Massachusetts Gaming Commission to decide Brockton casino in March

Massachusetts Gaming Commission to decide Brockton casino in March

The fate of the proposed casino in Brockton Massachusetts will be revealed in less than a month.

Massachusetts Gaming Commission to decide Brockton casino in MarchThe Massachusetts Gaming Commission has scheduled a final public input meeting for the proposed Brockton casino on March 1.

There won’t be any decision at the meeting but rather an opportunity for MGC to gather information and gauge public comment related to the application, as it prepares to make a final decision by the end of March.

“This public hearing is intended to provide the Commission with the opportunity to pose questions to the applicant and address concerns relative to the proposal of Mass Gaming & Entertainment, LLC to build a gaming establishment in Brockton,” said MGC.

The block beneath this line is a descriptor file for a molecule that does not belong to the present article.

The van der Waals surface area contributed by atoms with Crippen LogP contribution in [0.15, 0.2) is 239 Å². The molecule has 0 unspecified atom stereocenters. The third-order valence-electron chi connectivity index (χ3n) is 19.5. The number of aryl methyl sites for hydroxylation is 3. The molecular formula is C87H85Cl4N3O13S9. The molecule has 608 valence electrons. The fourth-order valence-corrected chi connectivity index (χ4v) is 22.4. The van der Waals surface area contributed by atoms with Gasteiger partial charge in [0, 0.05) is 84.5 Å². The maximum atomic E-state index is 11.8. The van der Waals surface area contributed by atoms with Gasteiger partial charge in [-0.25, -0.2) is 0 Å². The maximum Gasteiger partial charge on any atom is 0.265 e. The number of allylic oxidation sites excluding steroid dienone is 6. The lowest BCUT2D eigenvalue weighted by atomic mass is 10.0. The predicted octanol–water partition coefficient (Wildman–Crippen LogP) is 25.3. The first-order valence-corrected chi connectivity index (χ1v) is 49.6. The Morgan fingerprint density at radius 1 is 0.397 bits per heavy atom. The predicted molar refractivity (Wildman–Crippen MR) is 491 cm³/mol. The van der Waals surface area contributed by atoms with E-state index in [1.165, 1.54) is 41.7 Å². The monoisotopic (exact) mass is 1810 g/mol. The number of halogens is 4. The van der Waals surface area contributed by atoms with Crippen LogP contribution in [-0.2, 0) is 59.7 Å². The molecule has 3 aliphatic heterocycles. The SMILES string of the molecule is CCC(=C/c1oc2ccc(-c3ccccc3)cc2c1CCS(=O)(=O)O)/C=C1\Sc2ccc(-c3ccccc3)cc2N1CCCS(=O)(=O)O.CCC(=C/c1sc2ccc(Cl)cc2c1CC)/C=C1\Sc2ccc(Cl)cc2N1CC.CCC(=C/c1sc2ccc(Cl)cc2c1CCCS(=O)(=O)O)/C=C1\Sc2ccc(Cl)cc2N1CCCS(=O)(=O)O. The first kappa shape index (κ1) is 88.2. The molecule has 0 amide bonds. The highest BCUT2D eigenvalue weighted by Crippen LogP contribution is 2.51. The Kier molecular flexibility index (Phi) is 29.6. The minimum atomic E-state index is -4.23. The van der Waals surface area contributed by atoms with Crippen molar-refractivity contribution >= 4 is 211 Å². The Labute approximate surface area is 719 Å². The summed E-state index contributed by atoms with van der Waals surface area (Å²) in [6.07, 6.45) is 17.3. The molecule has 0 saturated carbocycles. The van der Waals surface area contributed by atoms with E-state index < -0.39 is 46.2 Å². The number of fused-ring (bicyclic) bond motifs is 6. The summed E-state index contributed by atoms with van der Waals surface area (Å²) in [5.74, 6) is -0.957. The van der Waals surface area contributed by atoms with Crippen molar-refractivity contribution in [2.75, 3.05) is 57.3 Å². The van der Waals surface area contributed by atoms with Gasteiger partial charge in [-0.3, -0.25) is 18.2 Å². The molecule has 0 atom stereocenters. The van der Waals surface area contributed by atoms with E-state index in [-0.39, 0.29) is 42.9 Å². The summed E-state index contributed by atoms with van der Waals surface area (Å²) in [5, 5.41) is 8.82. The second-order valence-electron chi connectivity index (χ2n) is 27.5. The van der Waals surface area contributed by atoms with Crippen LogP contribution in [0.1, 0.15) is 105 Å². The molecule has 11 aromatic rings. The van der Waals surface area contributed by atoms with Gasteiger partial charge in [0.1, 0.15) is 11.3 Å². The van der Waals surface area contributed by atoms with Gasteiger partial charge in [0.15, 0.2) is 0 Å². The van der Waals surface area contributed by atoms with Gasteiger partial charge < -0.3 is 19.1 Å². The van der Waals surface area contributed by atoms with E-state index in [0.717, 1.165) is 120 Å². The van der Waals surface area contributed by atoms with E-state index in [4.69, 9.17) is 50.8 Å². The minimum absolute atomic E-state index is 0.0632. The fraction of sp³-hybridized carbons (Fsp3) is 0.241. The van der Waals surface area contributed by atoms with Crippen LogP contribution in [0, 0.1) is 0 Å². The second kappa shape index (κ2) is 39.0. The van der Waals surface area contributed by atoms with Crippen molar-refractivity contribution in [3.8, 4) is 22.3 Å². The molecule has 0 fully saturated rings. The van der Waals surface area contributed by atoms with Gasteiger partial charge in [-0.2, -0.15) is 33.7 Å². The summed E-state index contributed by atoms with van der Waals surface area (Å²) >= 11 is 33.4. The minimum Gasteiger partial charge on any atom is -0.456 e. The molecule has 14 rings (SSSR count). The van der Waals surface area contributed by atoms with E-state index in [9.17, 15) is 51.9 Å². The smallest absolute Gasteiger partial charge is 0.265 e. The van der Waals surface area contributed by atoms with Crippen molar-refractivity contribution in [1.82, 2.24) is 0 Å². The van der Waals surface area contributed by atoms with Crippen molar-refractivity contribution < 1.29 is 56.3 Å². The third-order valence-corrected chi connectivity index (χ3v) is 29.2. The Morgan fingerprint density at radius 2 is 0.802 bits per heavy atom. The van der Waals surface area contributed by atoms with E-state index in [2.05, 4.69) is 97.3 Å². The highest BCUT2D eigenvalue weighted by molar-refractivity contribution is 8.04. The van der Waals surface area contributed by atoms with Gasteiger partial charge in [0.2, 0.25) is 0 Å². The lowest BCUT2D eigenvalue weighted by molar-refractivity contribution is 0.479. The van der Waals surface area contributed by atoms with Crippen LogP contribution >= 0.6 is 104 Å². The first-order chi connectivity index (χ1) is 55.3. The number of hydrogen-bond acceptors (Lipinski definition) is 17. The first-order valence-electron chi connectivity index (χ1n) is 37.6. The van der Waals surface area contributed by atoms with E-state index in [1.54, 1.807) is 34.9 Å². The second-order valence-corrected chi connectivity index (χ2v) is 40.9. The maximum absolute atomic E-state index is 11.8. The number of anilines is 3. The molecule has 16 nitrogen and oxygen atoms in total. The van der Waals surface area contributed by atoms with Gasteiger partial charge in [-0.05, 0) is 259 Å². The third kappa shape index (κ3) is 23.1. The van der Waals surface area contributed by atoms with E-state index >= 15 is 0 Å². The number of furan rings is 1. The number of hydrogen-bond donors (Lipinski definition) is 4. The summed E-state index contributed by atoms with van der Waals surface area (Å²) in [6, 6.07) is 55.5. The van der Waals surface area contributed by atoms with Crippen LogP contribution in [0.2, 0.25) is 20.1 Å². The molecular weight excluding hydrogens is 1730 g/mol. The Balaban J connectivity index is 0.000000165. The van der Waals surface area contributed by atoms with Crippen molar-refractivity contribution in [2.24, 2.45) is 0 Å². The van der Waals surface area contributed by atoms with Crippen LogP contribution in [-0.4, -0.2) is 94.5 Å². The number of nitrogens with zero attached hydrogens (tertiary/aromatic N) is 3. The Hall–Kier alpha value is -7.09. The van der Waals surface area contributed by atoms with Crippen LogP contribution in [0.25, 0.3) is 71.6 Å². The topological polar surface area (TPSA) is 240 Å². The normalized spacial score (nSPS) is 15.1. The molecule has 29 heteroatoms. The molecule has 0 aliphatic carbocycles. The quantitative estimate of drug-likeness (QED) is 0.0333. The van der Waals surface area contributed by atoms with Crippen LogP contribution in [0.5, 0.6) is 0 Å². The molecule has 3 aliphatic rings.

The Brockton casino proposal was approved by a narrow margin during a citywide vote in May, with 7,163 in favor to 7,020 opposed. A deal between the developer and the city would provide Brockton the greater of either $10 million or 2.25% of the casino’s total gambling revenues each year. However, if the Mashpee Wampanoag Tribe’s resort casino opens in Taunton, the minimum payment to Brockton’s city government would be slashed to $6.75 million annually.

The casino is expected to open in the third quarter of 2018.

Aquinnah Wampanoag appeals judge’s ruling on Martha’s Vineyard casino

The Aquinnah Wampanoag, Massachusetts only federally recognized tribe, has filed a notice of appeal with the U.S. Court of Appeals for the First Circuit on Monday.

The appeal challenged U.S. District Court Judge F. Dennis Saylor IV’s November ruling stating that the tribe cannot turn its long-unused community center into a gambling hall.

The notice, which did not detail the tribe’s argument, was expected after the tribe failed to convince the judge to reconsider his ruling last month.

The tribe had planned to convert the community center in Martha’s Vineyard into a slots casino, but a legal challenge from the state argued that the tribe previously gave up its right to open a casino on the island.

The judge’s decision was a major defeat for the tribe as it had already begun construction to convert its 6,500-square-foot center into a casino.